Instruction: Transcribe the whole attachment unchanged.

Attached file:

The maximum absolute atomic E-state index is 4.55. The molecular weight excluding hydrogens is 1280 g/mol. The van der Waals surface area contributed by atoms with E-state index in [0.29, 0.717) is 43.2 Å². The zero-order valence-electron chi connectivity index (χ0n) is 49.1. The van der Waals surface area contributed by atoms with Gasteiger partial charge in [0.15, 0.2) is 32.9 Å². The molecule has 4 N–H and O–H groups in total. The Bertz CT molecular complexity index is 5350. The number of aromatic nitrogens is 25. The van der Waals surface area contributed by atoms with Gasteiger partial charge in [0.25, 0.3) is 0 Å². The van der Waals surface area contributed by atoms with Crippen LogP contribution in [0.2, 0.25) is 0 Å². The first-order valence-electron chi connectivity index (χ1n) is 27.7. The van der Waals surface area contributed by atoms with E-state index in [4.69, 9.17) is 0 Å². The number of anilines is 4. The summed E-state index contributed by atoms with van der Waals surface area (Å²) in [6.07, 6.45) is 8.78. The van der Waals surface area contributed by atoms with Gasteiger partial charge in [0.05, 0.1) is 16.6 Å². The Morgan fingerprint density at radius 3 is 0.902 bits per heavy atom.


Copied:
The maximum absolute atomic E-state index is 4.55. The molecular weight excluding hydrogens is 1280 g/mol. The van der Waals surface area contributed by atoms with E-state index in [0.29, 0.717) is 43.2 Å². The zero-order valence-electron chi connectivity index (χ0n) is 49.1. The van der Waals surface area contributed by atoms with Gasteiger partial charge in [0.15, 0.2) is 32.9 Å². The molecule has 4 N–H and O–H groups in total. The Bertz CT molecular complexity index is 5350. The number of aromatic nitrogens is 25. The van der Waals surface area contributed by atoms with Gasteiger partial charge in [0.25, 0.3) is 0 Å². The van der Waals surface area contributed by atoms with Crippen LogP contribution in [0.2, 0.25) is 0 Å². The first-order valence-electron chi connectivity index (χ1n) is 27.7. The van der Waals surface area contributed by atoms with E-state index in [4.69, 9.17) is 0 Å². The number of anilines is 4. The summed E-state index contributed by atoms with van der Waals surface area (Å²) in [6.07, 6.45) is 8.78. The van der Waals surface area contributed by atoms with Gasteiger partial charge in [0.05, 0.1) is 16.6 Å². The Morgan fingerprint density at radius 3 is 0.902 bits per heavy atom.